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[Comments] (2) How to Follow Instructions: Last week I gave a talk called "How to Follow Instructions" at QCon New York. It's a talk about hypermedia and code on demand, as well as the not-so-great techniques web service designers (myself included) have been using instead of hypermedia and code on demand. The jumping-off point is this story from my seventh grade algebra class, and the process by which we recognize instructions and choose which ones to carry out.

I was very nervous about the talk, because my work on Constellation Games has taken my creative attention out of the world of REST for the past couple years. To me the talk feels more like complaints from a user than advice from an expert. But it was well-received and I may be giving an updated version of "How to Follow Instructions" at REST Fest in September.

Because of that possibility, the text of the talk is still in flux and I'm not going to immediately put in the kind of work I did to get my 2008 QCon talk online with a transcript. But I have put up a PDF of my slide deck (4.0 megabytes), so you can see what I put on screen. And you can see the rhetorical structure of the talk by getting the LibreOffice Impress file (6.3 megabytes), which includes my speaker notes. Both are licensed under the CC BY-SA 3.0 license, and anything else I produce from this talk will be put under the same license. (As oppposed to stuff like QCon's video recording of me giving the talk, which they'll probably retain copyright on.)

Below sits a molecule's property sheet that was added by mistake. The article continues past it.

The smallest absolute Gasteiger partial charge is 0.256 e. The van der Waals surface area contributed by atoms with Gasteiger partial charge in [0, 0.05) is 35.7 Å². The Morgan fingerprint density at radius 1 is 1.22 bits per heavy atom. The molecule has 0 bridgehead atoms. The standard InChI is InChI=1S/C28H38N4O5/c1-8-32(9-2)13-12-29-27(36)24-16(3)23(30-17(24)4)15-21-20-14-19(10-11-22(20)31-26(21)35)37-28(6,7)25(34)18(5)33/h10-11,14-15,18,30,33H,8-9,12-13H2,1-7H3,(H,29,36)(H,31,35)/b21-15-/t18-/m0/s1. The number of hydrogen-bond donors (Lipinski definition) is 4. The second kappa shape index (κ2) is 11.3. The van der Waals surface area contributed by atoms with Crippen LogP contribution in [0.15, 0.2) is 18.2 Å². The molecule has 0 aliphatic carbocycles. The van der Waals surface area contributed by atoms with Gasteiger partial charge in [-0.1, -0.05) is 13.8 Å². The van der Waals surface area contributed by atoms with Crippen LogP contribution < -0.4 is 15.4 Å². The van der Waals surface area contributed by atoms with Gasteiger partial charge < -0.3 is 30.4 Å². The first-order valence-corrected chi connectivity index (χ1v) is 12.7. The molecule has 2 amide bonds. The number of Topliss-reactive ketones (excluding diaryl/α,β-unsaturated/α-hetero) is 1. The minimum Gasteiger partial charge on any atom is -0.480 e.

I know from being on the other end of this that even with speaker notes, a slide deck after the fact is more a mnemonic for people who've already heard the talk than a way of conveying the knowledge contained in the talk. So this is more a show of good faith on my part than anything else. At some point you'll be able to read a transcript of this talk and reuse whatever parts of it turn out to be interesting, as happened with the 2008 talk. But for now the slides and notes are what I have to offer.

[Comments] (1) Transit of Venus: I helped pay for my niece Maggie to go to space camp, and in a Kickstarter-like move she sent me in return a drawing of the recent transit of Venus. Or, as Maggie's dictated caption calls it, "The sun and Venus in front of it":


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